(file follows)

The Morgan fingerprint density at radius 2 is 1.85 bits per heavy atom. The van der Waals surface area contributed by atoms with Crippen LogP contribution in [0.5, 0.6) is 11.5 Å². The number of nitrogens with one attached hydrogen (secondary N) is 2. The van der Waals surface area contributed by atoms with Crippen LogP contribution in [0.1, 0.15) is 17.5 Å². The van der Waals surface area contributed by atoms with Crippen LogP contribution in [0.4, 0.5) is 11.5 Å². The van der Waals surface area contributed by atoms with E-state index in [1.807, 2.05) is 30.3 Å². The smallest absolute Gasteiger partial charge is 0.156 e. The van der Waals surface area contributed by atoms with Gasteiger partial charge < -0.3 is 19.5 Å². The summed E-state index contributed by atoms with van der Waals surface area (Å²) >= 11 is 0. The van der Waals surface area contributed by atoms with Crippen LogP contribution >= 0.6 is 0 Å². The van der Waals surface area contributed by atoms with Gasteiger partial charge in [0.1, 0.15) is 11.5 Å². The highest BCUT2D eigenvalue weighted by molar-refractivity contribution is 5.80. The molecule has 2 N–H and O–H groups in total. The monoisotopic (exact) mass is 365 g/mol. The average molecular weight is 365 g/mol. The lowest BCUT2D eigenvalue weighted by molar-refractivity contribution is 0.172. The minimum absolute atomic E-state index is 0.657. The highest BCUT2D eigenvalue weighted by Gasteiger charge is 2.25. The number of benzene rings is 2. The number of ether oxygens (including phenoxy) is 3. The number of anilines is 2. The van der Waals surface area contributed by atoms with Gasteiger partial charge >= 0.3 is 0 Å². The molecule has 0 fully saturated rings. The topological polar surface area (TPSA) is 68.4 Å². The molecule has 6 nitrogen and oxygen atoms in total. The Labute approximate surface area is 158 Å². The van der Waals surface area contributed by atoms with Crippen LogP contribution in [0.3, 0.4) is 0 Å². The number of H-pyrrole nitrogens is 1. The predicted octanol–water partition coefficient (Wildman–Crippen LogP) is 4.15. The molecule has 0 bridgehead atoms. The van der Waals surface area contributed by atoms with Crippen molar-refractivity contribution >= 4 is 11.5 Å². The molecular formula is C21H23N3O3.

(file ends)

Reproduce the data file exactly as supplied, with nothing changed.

The Morgan fingerprint density at radius 2 is 1.85 bits per heavy atom. The van der Waals surface area contributed by atoms with Crippen LogP contribution in [0.5, 0.6) is 11.5 Å². The number of nitrogens with one attached hydrogen (secondary N) is 2. The van der Waals surface area contributed by atoms with Crippen LogP contribution in [0.1, 0.15) is 17.5 Å². The van der Waals surface area contributed by atoms with Crippen LogP contribution in [0.4, 0.5) is 11.5 Å². The van der Waals surface area contributed by atoms with E-state index in [1.807, 2.05) is 30.3 Å². The smallest absolute Gasteiger partial charge is 0.156 e. The van der Waals surface area contributed by atoms with Gasteiger partial charge < -0.3 is 19.5 Å². The summed E-state index contributed by atoms with van der Waals surface area (Å²) >= 11 is 0. The van der Waals surface area contributed by atoms with Crippen LogP contribution >= 0.6 is 0 Å². The van der Waals surface area contributed by atoms with Gasteiger partial charge in [0.1, 0.15) is 11.5 Å². The highest BCUT2D eigenvalue weighted by molar-refractivity contribution is 5.80. The molecule has 2 N–H and O–H groups in total. The monoisotopic (exact) mass is 365 g/mol. The average molecular weight is 365 g/mol. The lowest BCUT2D eigenvalue weighted by molar-refractivity contribution is 0.172. The minimum absolute atomic E-state index is 0.657. The highest BCUT2D eigenvalue weighted by Gasteiger charge is 2.25. The number of benzene rings is 2. The number of ether oxygens (including phenoxy) is 3. The number of anilines is 2. The van der Waals surface area contributed by atoms with Gasteiger partial charge >= 0.3 is 0 Å². The molecule has 0 fully saturated rings. The topological polar surface area (TPSA) is 68.4 Å². The molecule has 6 nitrogen and oxygen atoms in total. The Labute approximate surface area is 158 Å². The van der Waals surface area contributed by atoms with Crippen LogP contribution in [0.3, 0.4) is 0 Å². The number of H-pyrrole nitrogens is 1. The predicted octanol–water partition coefficient (Wildman–Crippen LogP) is 4.15. The molecule has 0 bridgehead atoms. The van der Waals surface area contributed by atoms with Crippen molar-refractivity contribution >= 4 is 11.5 Å². The molecular formula is C21H23N3O3.